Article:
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Episode 002

This uses code from the following repository:

In today's episode, we'll be looking at transients. Transients are Clojure's attempt to strike a compromise between persistence and performance. The performance improvement is achieved because transients ignore intermediate values.

Let's start by taking a look at maps. Here we have a normal use of Clojure's persistent hash-maps.

episode-002=>(let [c {}]
  (-> c
    (assoc :a 1)
    (assoc :b 2)
    (assoc :c 3)))

Let's run the same example with transients as see what happens.

episode-002=>(let [c (transient {})]
  (-> c
     (assoc! :a 1)
     (assoc! :b 2)
     (assoc! :c 3)

Signature difference

The first thing to notice is the call to transient. This converts or persistent data structure to a transient one.

The next function is assoc!. assoc! takes a transient map and a key value pair, very similar to assoc. It returns a modified collection, that ignores the intermediate result. Once each assoc! has been called, the entire thing is converted back to a persistent data structure with persistent!

Now, let me take a second to address some concerns you might have about transients When I first heard about transient data structures in Clojure, I wasn't sure they were a good idea. My initial reaction was to criticize their inclusion in the language. However, as I learned more about them I warmed up to the idea.


Transients are not mutable data structures. You can not use them to write imperative code. For example, the following code appears to work

episode-002=>(let [c (transient {})]
    (assoc! c :a 1)
    (assoc! c :b 2)
    (assoc! c :c 3)
    (persistent! c)))

However, this mutating in place behavior is an implementation detail. If we use the following example

episode-002=>(let [a (transient {})] 
  (dotimes [i 20] (assoc! a i i))
    (persistent! a))

We can see that it doesn't work properly. Only the first eight items were places into the array. If we re-write functionally with reduce everything is fine.

episode-002=> (persistent! 
  (reduce (fn[m v] (assoc! m v v))
    (transient {})
    (range 1 21)))

The next reason is that transients can only be modified in the same thread they are created in. As you can see in this example,

epiode-002=>@(let [c (transient [])] (future (conj! c :a)))

an exception is thrown when a transient is modified in a separate thread. This is because transients are meant to be used as an exception, rather than the rule. The intent is to use them only as a local implementation detail.

The third reason is that this is that it isn't possible to use a transient after it have been converted to a persistent version. Let's take a look at another example, this time with a hash-set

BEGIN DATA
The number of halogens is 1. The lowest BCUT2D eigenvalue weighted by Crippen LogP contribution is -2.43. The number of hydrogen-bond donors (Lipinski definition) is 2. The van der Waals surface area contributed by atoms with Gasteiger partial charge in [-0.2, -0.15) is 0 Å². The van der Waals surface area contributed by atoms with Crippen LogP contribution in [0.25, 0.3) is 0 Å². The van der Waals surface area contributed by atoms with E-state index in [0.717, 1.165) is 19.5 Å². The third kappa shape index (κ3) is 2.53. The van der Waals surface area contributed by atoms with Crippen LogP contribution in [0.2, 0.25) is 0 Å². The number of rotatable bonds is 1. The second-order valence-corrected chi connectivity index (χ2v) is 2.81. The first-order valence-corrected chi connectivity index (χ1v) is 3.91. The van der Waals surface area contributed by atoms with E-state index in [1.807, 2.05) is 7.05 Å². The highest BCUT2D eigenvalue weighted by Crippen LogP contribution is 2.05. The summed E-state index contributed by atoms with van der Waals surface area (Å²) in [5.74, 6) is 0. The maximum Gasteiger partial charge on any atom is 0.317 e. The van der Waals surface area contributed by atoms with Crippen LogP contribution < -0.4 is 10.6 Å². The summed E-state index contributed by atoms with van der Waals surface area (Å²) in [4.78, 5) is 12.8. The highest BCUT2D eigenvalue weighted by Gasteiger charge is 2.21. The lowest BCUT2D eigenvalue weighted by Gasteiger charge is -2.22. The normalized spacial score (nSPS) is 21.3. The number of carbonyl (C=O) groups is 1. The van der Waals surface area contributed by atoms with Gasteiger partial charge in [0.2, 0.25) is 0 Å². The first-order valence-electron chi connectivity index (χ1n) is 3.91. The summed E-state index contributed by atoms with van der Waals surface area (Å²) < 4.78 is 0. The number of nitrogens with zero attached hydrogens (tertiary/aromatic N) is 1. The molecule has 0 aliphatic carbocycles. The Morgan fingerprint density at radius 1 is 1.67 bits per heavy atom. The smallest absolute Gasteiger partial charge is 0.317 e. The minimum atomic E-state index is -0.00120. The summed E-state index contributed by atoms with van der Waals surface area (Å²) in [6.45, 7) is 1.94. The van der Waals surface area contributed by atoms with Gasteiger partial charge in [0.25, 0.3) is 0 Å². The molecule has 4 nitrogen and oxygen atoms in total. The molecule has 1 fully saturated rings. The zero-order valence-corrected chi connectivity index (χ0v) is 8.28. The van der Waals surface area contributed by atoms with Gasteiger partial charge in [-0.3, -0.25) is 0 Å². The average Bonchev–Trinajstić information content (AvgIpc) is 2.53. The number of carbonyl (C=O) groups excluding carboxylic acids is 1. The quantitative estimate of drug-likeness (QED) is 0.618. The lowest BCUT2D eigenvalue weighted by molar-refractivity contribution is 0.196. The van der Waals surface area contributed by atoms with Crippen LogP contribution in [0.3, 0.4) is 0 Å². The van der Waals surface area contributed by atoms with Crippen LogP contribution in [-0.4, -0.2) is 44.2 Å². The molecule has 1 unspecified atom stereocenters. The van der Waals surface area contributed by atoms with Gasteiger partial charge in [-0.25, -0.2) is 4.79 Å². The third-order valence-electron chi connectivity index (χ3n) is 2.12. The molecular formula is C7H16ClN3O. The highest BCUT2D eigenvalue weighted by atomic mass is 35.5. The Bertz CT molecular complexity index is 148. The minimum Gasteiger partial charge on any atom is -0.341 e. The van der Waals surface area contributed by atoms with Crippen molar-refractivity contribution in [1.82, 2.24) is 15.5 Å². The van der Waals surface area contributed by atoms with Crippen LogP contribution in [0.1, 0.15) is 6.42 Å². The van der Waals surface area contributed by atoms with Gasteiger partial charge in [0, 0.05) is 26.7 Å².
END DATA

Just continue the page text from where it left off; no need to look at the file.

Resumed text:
episode-002=>(let [c (transient #{})]
  (-> c
    (conj! :a)
    (conj! :b)
    (conj! :c)
    (conj! c :d))

Notice that an exception is thrown, preventing modification of the transient after it has been converted.

Functions that work on transients.

By now we've seen that conj! and assoc! work on transients. There are three other functions that work on them, dissoc!, pop!, and disj!. These functions work on transient maps, vectors, and sets respectively.

It's also worth noting that there are a few data structures transients don't work on. If you try to call transient on a list

episode-002=> (transient '())

or a sorted set

episode-002=> (transient (sorted-set))

or a sorted map

episode-002=> (transient (sorted-map))

Clojure will throw an exception. These structures are not supported in 1.1, because there is not a large performance improvement to be had.


This brings us to the real question is how much faster are transients? I ran my own experiments to figure this out. Here you can see several range functions, designed to stress the performance of each transient type.

I used a modified version of the time macro, time*. This behaves just like the time macro, expect that a double representing the number of milliseconds is returned instead of the result of the expression. I'm not going to get into the details here, but I found that transients range from being 2 to 10 times faster, with an average of about 5x.


Is a 5x speedup significant? I see two answers to that.

From an academic computer science view this is not something new. You still need to make sure that your caching is done properly, the algorithm converges quickly enough, and that you have taken every possible step to reduce the problem size.

However, as a practitioner and engineer, I think that a 5x speedup is wonderful. This means that my servers can do 5x as much work, that is to say they can make 5x more money before I need to consider upgrading my data center. That's amazing.

For more information I'd suggest reading the official documentation on transients, which you can find at

Thanks for watching. I"m Sean Devlin, and this is Full Disclojure

Addendum 12/23/09

After publishing I learned that I made a mistake with my descriptions os transients. They do use shared structure, but they are not persistent.

Also, I learned about an additional safeguard with transients. They do not support the IPersistentCollection interface, so if they are passed to a normal persistent function, an exception will be thrown.